A preliminary list of 68.040 galaxies was built from extraction of35.841 digitized images of the Palomar Sky Survey (Paper I). For eachgalaxy, the basic parameters are obtained: coordinates, diameter, axisratio, total magnitude, position angle. On this preliminary list, weapply severe selection rules to get a catalog of 28.000 galaxies, wellidentified and well documented. For each parameter, a comparison is madewith standard measurements. The accuracy of the raw photometricparameters is quite good despite of the simplicity of the method.Without any local correction, the standard error on the total magnitudeis about 0.5 magnitude up to a total magnitude of B_T_=17. Significantsecondary effects are detected concerning the magnitudes: distance toplate center effect and air-mass effect.
|Integrated photoelectric magnitudes and color indices of bright galaxies in the Johnson UBV system|
The photoelectric total magnitudes and color indices published in theThird Reference Catalogue of Bright Galaxies (RC3) are based on ananalysis of approximately equals 26,000 B, 25,000 B-V, and 17,000 U-Bmultiaperture measurements available up to mid 1987 from nearly 350sources. This paper provides the full details of the analysis andestimates of internal and external errors in the parameters. Thederivation of the parameters is based on techniques described by theVaucouleurs & Corwin (1977) whereby photoelectric multiaperture dataare fitted by mean Hubble-type-dependent curves which describe theintegral of the B-band flux and the typical B-V and U-B integrated colorgradients. A sophisticated analysis of the residuals of thesemeasurements from the curves was made to allow for the random andsystematic errors that effect such data. The result is a homogeneous setof total magnitudes BTA total colors(B-V)T and (U-B)T, and effective colors(B-V)e and (U-B)e for more than 3000 brightgalaxies in RC3.
|The far-infrared properties of the CfA galaxy sample. I - The catalog|
IRAS flux densities are presented for all galaxies in the Center forAstrophysics magnitude-limited sample (mB not greater than 14.5)detected in the IRAS Faint Source Survey (FSS), a total of 1544galaxies. The detection rate in the FSS is slightly larger than in thePSC for the long-wavelength 60- and 100-micron bands, but improves by afactor of about 3 or more for the short wavelength 12- and 25-micronbands. This optically selected sample consists of galaxies which are, onaverage, much less IR-active than galaxies in IR-selected samples. Itpossesses accurate and complete redshift, morphological, and magnitudeinformation, along with observations at other wavelengths.
|H I survey of face-on galaxies - The frequency of distortions in H I disks|
The full results of an H I survey of face-on galaxies are presented andit is shown that narrow H I profiles are rare in normal spiral galaxies.This is due in part to the wider-than-expected range of the integraldispersion and in part to the frequent occurrence of large-scaledistortions in the H I disk. These factors reduce the number of galaxieswith half-power widths less than 30 km/s to about 24 percent of thosethat would occur if galaxies generally had quiescent, coplanar H Idisks. Two useful subsets may be drawn from this study of 212 face-ongalaxies with axial ratios greater than 0.87. Fifty-two spirals of allmorphological types have half-power widths smaller than 100 km/s and maybe used for studies that benefit from a small velocity spread and anenhanced beam-filling factor. About 40 galaxies have velocity widthsmuch larger than expected and are of interest in studies of dynamicallypeculiar systems.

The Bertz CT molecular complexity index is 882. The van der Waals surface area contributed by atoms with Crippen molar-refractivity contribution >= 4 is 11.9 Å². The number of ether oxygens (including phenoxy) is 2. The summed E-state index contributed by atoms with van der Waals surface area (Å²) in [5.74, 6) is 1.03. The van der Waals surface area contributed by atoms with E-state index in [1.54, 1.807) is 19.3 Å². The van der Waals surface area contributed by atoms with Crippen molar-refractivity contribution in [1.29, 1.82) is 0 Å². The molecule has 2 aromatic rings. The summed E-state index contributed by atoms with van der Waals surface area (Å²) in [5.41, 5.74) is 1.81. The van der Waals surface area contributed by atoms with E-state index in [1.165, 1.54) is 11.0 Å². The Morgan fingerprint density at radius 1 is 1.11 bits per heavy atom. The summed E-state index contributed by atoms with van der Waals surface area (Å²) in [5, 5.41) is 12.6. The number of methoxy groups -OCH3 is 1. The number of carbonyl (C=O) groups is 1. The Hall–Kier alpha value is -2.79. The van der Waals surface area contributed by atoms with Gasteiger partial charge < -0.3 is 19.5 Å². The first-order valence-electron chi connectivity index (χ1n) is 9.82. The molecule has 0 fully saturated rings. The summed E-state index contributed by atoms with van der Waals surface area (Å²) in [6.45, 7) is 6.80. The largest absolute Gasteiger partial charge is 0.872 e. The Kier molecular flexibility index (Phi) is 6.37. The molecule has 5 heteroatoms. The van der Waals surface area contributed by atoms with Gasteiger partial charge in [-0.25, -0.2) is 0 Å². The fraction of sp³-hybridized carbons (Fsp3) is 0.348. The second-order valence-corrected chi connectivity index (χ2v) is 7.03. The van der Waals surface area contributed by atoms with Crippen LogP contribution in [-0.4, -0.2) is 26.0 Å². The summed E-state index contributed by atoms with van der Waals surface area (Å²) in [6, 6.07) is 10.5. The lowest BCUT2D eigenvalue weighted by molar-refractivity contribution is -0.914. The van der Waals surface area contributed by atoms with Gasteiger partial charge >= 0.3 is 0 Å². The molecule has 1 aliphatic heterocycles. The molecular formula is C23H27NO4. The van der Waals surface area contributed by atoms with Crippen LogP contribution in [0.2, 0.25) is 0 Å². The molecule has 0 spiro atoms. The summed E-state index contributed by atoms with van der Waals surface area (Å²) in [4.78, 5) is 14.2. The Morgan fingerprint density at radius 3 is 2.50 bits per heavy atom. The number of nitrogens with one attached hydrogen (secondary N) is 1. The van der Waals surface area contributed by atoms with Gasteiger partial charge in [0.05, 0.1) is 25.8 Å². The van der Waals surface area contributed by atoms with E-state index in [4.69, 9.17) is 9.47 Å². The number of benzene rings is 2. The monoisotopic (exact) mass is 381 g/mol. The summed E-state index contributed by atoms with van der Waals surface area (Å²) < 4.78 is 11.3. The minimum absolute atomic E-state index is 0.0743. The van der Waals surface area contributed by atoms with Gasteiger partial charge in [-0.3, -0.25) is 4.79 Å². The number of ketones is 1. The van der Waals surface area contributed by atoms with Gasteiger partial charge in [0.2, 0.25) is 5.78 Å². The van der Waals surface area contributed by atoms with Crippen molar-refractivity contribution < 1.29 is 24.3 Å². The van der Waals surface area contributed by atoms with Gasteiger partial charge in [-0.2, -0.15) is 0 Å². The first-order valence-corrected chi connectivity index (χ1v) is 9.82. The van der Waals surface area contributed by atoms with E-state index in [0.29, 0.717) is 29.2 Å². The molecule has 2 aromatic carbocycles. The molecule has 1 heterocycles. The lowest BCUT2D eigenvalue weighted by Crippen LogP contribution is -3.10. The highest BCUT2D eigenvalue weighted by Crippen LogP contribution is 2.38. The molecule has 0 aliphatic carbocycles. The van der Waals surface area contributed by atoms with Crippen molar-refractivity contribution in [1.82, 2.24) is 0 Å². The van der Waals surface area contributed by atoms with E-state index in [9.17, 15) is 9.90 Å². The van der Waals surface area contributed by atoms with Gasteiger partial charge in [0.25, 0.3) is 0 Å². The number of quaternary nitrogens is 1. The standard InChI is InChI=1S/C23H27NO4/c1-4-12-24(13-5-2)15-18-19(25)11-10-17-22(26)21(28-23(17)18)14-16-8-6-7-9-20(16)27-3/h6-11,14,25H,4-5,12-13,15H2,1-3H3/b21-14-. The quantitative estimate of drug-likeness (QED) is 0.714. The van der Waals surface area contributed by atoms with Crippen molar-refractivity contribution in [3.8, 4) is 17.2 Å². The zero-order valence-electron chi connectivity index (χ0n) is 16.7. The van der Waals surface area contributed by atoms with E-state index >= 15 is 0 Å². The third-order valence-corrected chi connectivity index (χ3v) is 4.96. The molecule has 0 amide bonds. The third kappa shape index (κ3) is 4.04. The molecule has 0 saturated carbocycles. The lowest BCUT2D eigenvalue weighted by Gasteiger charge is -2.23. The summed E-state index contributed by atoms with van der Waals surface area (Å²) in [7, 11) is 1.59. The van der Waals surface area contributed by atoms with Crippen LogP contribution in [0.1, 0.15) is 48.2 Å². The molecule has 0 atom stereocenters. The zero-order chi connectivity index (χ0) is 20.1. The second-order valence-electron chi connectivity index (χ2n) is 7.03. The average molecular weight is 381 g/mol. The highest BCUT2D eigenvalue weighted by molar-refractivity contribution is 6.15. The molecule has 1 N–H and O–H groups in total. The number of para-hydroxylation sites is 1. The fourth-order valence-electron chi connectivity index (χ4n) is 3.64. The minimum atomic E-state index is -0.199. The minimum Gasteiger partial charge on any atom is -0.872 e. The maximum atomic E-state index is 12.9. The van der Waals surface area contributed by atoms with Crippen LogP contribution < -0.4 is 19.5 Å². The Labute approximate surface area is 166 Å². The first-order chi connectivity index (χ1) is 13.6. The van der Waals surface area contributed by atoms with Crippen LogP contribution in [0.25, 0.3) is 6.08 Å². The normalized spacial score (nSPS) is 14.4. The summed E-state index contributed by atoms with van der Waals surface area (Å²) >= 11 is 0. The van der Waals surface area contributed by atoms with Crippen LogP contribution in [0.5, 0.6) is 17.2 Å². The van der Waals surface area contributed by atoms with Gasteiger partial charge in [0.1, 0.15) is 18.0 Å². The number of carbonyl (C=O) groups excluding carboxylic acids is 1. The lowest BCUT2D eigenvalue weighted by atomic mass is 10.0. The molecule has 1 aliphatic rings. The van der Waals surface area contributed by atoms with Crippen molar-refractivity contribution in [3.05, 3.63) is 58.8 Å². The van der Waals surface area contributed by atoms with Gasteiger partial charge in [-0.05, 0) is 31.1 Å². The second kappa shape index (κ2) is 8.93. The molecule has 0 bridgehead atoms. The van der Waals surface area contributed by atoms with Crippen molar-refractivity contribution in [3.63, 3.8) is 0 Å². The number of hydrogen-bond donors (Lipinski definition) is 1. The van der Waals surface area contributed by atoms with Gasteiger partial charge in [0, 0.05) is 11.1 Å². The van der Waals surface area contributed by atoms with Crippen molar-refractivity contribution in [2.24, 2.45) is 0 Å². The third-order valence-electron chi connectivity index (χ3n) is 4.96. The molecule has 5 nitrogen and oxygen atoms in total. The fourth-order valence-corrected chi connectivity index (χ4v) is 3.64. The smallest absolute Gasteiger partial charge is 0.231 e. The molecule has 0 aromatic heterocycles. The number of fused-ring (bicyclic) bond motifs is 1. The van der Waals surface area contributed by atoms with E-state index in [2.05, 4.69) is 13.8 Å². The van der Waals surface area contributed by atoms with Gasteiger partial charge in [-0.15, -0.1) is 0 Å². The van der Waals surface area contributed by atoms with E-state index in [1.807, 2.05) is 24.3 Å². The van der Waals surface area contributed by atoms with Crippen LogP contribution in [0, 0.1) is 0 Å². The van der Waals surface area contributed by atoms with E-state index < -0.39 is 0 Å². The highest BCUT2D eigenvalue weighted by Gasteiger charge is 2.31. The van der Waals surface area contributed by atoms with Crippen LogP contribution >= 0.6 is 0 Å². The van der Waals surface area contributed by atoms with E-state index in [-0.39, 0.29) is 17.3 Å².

|Linear clusters of galaxies - A999 and A1016|
Redshifts have been measured for galaxies in two of the 'linear'clusters of the sample of Adams, Strom, and Strom (1980), including 44redshifts in A999 and 40 in A1016. From the data, it is concluded thatthe galaxies in A999 are probably drawn from a spherically symmetricdistribution, while those in A1016 probably are not. Both A999 and A1016have mass-to-light ratios lower than typical of other clusters. Theeffect of anisotropy on the determination of cluster masses from thevirial theorem is examined, and it is found that if the shortest axes ofthese clusters are close to the line of sight, the mass-to-light ratiomay be underestimated by about 50 percent. No significant evidence isfound for alignments of individual cluster members with the cluster axisin the convincing linear cluster A1016. There is similarly no evidenceof segregation by luminosity morphological type in A1016.
|A survey of galaxy redshifts. IV - The data|
The complete list of the best available radial velocities for the 2401galaxies in the merged Zwicky-Nilson catalog brighter than 14.5mz and with b (II) above +40 deg or below -30 deg ispresented. Almost 60 percent of the redshifts are from the CfA surveyand are accurate to typically 35 km/s.
|An Isophotometric and Photographic Atlas of Peculiar Galaxies|
Abstract image available at:http://adsabs.harvard.edu/cgi-bin/nph-bib_query?1973ApJS...26..115S&db_key=AST